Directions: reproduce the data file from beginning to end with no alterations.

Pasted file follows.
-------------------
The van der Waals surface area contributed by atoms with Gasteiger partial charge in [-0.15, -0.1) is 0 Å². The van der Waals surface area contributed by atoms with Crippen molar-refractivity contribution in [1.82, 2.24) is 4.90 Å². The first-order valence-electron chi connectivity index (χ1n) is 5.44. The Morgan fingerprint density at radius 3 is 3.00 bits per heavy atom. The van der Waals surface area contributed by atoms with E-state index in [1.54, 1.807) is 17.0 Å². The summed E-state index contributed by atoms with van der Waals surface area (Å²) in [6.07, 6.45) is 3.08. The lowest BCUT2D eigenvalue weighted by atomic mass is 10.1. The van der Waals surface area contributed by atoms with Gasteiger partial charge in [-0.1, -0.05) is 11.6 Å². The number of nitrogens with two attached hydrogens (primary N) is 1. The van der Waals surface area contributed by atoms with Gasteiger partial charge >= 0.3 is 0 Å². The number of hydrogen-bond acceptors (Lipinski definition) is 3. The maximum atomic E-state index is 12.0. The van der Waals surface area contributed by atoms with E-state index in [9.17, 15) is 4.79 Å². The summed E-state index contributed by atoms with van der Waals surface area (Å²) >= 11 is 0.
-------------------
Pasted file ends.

The van der Waals surface area contributed by atoms with Gasteiger partial charge in [-0.15, -0.1) is 0 Å². The van der Waals surface area contributed by atoms with Crippen molar-refractivity contribution in [1.82, 2.24) is 4.90 Å². The first-order valence-electron chi connectivity index (χ1n) is 5.44. The Morgan fingerprint density at radius 3 is 3.00 bits per heavy atom. The van der Waals surface area contributed by atoms with E-state index in [1.54, 1.807) is 17.0 Å². The summed E-state index contributed by atoms with van der Waals surface area (Å²) in [6.07, 6.45) is 3.08. The lowest BCUT2D eigenvalue weighted by atomic mass is 10.1. The van der Waals surface area contributed by atoms with Gasteiger partial charge in [-0.1, -0.05) is 11.6 Å². The number of nitrogens with two attached hydrogens (primary N) is 1. The van der Waals surface area contributed by atoms with Gasteiger partial charge >= 0.3 is 0 Å². The number of hydrogen-bond acceptors (Lipinski definition) is 3. The maximum atomic E-state index is 12.0. The van der Waals surface area contributed by atoms with E-state index in [9.17, 15) is 4.79 Å². The summed E-state index contributed by atoms with van der Waals surface area (Å²) >= 11 is 0.